Inflation down – but far from conquered
Last year, the nation's inflation rate declined to its lowest level since 2003. But now, economists are wondering if the 2.6 percent rate may be about as low as it's going to get for a while.Skip to next paragraph
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While this does not mean that inflation will become a dominant issue for the economy, it probably means that the Federal Reserve is going to continue to fret about it. And that may mean that instead of cutting rates this spring, the Fed sits tight until at least midyear.
"It's too early to declare victory on inflation," says Richard DeKaser, chief economist at National City Corporation in Cleveland. "Inflation may be down, but it's not out."
On the surface, the inflation numbers appear to be relatively benign. Thursday, the Labor Department reported that the December Consumer Price Index rose 0.5 percent, reflecting a hike in the price of gasoline. The so-called core rate of inflation, the inflation rate without food and energy, rose just 0.2 percent in December. However, economists are quick to point out that so far in the month of January, the price of energy is down substantially, reflecting the warm winter. "Most people have probably forgotten the rise in December already," says Mr. DeKaser.
What has economists worried are signs that the economy is starting to recover some of its momentum. On Wednesday, for example, the government reported industrial production rose 0.4 percent, the first increase since August.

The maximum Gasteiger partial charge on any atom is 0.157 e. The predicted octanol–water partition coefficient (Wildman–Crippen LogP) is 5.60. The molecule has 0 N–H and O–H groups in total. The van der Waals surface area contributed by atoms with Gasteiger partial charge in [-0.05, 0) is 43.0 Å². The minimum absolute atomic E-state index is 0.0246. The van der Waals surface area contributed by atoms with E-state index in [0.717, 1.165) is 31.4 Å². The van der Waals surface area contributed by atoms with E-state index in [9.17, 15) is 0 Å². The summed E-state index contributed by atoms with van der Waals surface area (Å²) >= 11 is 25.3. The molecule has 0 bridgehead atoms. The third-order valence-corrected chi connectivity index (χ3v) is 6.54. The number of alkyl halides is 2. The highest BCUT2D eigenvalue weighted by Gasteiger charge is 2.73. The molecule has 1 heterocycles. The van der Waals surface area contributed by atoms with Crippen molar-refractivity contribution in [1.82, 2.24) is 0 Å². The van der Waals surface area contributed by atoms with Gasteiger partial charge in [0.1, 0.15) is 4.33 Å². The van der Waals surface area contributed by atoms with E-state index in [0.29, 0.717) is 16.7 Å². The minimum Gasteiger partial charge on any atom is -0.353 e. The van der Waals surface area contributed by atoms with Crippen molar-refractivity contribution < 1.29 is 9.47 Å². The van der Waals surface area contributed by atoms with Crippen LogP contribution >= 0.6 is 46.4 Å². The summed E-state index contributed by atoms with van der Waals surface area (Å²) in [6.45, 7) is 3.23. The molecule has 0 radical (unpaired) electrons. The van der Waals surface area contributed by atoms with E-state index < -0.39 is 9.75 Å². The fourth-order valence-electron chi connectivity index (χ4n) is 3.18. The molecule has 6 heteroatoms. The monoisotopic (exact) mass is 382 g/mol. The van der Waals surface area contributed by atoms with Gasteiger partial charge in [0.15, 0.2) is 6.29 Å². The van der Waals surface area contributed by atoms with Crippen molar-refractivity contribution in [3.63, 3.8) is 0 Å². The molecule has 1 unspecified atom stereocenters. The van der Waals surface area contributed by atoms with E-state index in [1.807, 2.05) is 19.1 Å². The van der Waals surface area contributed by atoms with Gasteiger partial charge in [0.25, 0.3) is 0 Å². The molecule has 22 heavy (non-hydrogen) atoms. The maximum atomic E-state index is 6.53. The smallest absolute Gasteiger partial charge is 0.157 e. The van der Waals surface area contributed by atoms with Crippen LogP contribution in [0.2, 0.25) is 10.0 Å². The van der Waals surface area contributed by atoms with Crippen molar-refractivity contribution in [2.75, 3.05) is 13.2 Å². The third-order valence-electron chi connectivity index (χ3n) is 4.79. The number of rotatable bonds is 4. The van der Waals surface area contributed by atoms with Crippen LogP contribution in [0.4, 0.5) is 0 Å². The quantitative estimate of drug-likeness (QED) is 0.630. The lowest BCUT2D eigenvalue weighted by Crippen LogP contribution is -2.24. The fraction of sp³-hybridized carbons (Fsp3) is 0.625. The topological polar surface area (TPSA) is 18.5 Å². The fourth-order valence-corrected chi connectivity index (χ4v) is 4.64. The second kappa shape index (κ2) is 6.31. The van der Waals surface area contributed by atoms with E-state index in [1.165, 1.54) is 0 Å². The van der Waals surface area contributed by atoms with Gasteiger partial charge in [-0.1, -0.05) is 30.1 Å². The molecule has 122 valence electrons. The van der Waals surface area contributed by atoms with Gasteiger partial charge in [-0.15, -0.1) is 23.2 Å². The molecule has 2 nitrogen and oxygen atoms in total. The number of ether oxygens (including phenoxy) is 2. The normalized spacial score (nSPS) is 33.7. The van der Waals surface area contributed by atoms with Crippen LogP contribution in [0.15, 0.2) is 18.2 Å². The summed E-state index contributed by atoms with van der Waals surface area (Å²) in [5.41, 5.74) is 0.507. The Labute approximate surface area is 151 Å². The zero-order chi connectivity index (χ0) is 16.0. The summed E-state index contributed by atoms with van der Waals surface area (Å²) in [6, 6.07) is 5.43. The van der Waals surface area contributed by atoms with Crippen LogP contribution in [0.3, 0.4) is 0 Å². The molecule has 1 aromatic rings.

Even the housing sector is showing some signs of life, again reflecting the warmer winter. Thursday, the Commerce Department reported construction of new homes rose 4.5 percent in December.
"Even though construction was still weak, it was better on a seasonally adjusted basis," says Dan Meckstroth, chief economist at the Manufacturers Alliance/MAPI in Arlington, Va.
Mr. Meckstroth thinks the economy is now moving out of its slower pace. He says there are some signs business is getting rid of the high inventories, particularly in the auto sector.
One of the reasons for the improvement in auto sales – aside from the warmer weather that let people get to the showrooms – are lower prices. Last month auto prices fell for the fifth consecutive month. They were down 0.9 percent for the year.
If the economy is starting to firm up, the Federal Reserve's attitude toward inflation could start to change, says Robert Brusca, of Fact and Opinion Economics in New York.
While the economy was soft, the Fed could take a more relaxed posture, he says. But, now with capacity utilization rising, the unemployment rate low, and more tightness in the economy, he expects the Fed will start to change its approach.
"As the economy gets firmer, the Fed gets stricter about what it will let inflation do," says Mr. Brusca. "It's kind of like a teacher with the brighter students – there is a higher expectation."
One of the concerns is the possibility of a wage/price spiral. Economists say there is a six- to 12-month lag between low unemployment rates and rising labor costs. "The unemployment rate started 2006 at 4.7 percent and ended at 4.5 percent and we probably have not seen the full repercussions of that," says DeKaser.